MR: Yes, I am a filmmaker; I work through the director, but I am making the films I want to be seen on screen. The credit title often varies for a couple of reasons. Sometimes, as was the case on Life During Wartime (Solondz, ’10), the financier decides who gets what credit(s). Sometimes, even though I develop and get a film financed, as with Meek’s Cutoff (Reichardt, ’09), if I am not present during shooting, the producers who are present get the ‘P’…It varies for each film. I worked as location manager for ten years before I produced Palindromes (Solondz, ’05) because an earlier film I produced had bankrupted me. But since recovering from debt in 2002, I’ve been full-time producing, which means sometimes writing my own scripts, hiring writers to adapt books I option, hiring directors or just coming on board a writer-director’s project to help cast it, finance it, and make it.
SM: As a producer, you tend to favor the work of the complex auteur: Alverson, Reichardt, Solondz. The idea of a filmmaker as the author of his or her work is a big subject of debate – do you believe in auteur theory? Or is it a total illusion?
MR: I think for some reason people don’t understand the definition of the auteur theory. There is nothing to disagree with, nothing is up for debate, except someone’s lack of understanding of the theory. People think the auteur theory means that a film’s ONLY author is the director. Mostly, screenwriters have spread this confusion about the theory. The point of auteur theory is that a director can express his or her own themes through other peoples material, and that over the course of a body of work, we can discern common themes through one directors work despite there being multiple screenwriters. Auteurist films are not the same as personal films: you can have a personal film and it may not be an auterist film. Sometimes a personal film is the result of a impersonal director translating a personal script to the screen. There are also some directors who write their own material and do so over a few films, and they are still not Auterists. Just because one directs one’s own script doesn’t make one an auteur director. There are several directors whose work keeps showing an expression of certain themes. Those themes can be expressed through their own scripts or through others’.
Todd Solondz writes his own scripts but Kelly Reichardt does not – they are both auteurs. Rick Alverson (The Comedy, New Jerusalem) collaborates with other writers, but all of his films are expressly of his point-of-view. The fact that he collaborates with writers and actors to achieve his vision doesn’t mean he’s not an auteur. The key component is originality: are they expressing a specific and unique point of view?
SM: Do you have filmmakers or performers that you actively seek out to work with? Or do you have directors/writers that you intend to seek for projects?
MR: I sought out Bela Tarr because I was a fan. There are actors that I love who I always look for material that they may want…
SM: You’ve also worked on films that I love but consider demented: The Comedy, Choke, Fay Grim, Palindromes. In Australia, I published a piece on The Comedy for the Sydney Film Festival, where the entire audience was divided in two Cannes-like groups: the abrasive booers and the raucous clappers. What is your attraction to the grotesque behavior and characters in these films?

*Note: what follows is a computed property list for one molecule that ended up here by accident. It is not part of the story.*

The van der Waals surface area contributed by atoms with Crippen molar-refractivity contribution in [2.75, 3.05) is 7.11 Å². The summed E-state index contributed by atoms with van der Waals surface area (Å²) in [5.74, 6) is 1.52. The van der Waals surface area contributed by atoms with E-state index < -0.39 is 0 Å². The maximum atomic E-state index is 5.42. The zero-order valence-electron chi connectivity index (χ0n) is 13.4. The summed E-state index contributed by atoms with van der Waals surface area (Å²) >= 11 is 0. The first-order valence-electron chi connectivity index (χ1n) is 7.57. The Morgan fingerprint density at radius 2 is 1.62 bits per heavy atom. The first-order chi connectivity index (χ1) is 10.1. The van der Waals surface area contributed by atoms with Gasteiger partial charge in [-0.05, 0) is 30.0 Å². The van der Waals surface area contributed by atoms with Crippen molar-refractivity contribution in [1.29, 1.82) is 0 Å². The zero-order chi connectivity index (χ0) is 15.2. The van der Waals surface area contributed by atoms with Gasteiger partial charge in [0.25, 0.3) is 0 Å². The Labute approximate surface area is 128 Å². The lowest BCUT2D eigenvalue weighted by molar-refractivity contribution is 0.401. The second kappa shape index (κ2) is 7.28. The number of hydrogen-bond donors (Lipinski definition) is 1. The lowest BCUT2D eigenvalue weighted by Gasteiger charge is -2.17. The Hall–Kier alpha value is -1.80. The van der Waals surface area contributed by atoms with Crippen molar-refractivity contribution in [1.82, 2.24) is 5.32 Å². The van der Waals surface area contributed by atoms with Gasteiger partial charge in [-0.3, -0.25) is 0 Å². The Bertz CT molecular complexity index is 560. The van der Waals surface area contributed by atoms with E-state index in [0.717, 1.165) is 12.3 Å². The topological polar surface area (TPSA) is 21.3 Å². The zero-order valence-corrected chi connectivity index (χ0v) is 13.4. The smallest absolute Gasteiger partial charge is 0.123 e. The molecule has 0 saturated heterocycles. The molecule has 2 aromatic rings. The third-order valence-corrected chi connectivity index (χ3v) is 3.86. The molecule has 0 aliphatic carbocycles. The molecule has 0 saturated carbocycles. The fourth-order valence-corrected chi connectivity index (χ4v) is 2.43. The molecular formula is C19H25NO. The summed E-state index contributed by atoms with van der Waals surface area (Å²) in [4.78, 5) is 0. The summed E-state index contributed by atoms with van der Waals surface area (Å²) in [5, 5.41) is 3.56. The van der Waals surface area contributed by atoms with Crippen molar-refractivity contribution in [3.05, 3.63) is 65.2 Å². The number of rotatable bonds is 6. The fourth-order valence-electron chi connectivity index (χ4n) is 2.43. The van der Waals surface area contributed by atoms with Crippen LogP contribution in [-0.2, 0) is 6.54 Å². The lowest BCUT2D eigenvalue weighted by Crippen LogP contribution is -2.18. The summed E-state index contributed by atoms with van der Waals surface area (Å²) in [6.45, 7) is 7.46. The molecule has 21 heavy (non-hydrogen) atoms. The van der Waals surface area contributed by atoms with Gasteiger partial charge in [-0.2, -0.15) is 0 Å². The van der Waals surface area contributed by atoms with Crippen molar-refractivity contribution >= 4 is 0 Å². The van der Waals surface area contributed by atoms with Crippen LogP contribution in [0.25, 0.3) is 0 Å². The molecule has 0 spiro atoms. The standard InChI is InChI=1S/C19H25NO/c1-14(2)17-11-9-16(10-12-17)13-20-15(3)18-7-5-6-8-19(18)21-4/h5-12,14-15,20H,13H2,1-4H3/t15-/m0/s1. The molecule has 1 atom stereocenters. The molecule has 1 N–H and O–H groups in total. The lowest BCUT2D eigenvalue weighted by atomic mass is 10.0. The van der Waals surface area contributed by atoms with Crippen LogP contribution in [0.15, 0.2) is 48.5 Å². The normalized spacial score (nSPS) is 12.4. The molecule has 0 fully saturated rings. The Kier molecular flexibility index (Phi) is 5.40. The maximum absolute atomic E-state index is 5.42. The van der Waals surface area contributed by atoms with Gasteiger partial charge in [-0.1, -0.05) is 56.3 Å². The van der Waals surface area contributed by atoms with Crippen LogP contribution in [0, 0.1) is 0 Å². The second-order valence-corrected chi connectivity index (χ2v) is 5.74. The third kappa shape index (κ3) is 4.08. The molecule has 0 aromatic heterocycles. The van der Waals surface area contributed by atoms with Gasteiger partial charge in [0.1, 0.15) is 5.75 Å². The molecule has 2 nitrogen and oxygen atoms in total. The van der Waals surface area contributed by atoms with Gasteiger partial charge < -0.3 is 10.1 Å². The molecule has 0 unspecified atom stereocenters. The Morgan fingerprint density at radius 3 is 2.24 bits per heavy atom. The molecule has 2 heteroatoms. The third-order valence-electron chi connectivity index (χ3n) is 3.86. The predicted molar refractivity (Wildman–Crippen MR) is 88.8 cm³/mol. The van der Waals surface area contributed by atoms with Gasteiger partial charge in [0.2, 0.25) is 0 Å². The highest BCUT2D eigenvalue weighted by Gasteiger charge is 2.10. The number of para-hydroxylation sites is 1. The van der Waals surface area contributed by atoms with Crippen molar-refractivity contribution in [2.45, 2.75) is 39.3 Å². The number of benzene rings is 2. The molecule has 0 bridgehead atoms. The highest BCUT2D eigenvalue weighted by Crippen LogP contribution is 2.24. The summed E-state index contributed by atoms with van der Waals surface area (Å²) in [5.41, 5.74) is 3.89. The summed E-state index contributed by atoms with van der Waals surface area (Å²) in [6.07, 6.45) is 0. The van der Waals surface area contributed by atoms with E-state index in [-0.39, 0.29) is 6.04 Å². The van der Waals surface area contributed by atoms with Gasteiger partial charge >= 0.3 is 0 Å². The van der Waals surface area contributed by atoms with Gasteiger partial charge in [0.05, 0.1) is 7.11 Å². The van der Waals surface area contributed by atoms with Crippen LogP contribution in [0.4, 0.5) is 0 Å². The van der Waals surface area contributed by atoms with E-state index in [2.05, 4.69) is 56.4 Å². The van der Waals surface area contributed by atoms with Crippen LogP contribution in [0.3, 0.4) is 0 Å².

MR: My films seek to face and respond to the world, and unfortunately, the world is often cruel, unfair, and ugly. The Comedy is a horror film but is also a type of documentary. You may not like that world or those characters but that is the world that exists in Brooklyn today. The Comedy I always saw as an update on American Psycho, hipsters are the new yuppies, irony is their weapon, money and privilege are the bullets. Palindromes was Todd’s heartfelt reaction to 9/11 and the concept of relativism. Osama Bin Laden thought he was doing good by attacking the Evil Empire. The Americans thought they were doing good by illegally invading a country that had nothing to do with 9/11 and killing thousands of innocent Iraqis. The two sides of that coin depict the cruel duality of reality…
As for people who boo The Comedy, we had them at Sundance (Film Festival) too, in part because viewers at Sundance are not educated filmgoers. We had no such reaction at Rotterdam (International Film Festival) where viewers know that a depiction of bad behavior doesn’t mean the film endorses that behavior. The Comedy is a critique of a certain type of person. It uses Brechtian distancing devices to activate the audience. Some viewers who are used to being told what to feel by standard films feel betrayed when they are asked to think for themselves, and react in a way that is unusual for most films.
SM: These are works that are extremely difficult and queasy. They all have messages that come across only after the presence of discomfort and deep sadness. Do you see your career moving further towards projects of this intensity, or away from them? Do you ever say, “Okay, the next project will be softer or sweeter or more transparent?”
MR: I am only really interested in making films that are honest about the world, that are expressions of a personal reaction to the world, and hopefully, that seek to express themselves in ways that stretch film grammar. I think drama that shows people struggling to deal with the world in an honest way is inspiring and positive. Films that only try to escape reality (95 percent of most films) by creating false optimism, perpetuating false dreams or romantic, lazy outlooks on life are totally depressing.
SM: After producing independent productions of this nature, at what point can we start to classify the “Mike S. Ryan” sensibility? Is it too early or are we already there? And how can we, the audience or the press or the critics, discern it?
MR: I think all of my films show a certain sensibility and tendency to embrace difficult material, and that many of the films display a unique embrace of personal, non-traditional film grammar. I don’t like films that are overly plotted; I like slow, lyrical films that seek to express a sense of place and do so through that aforementioned grammar.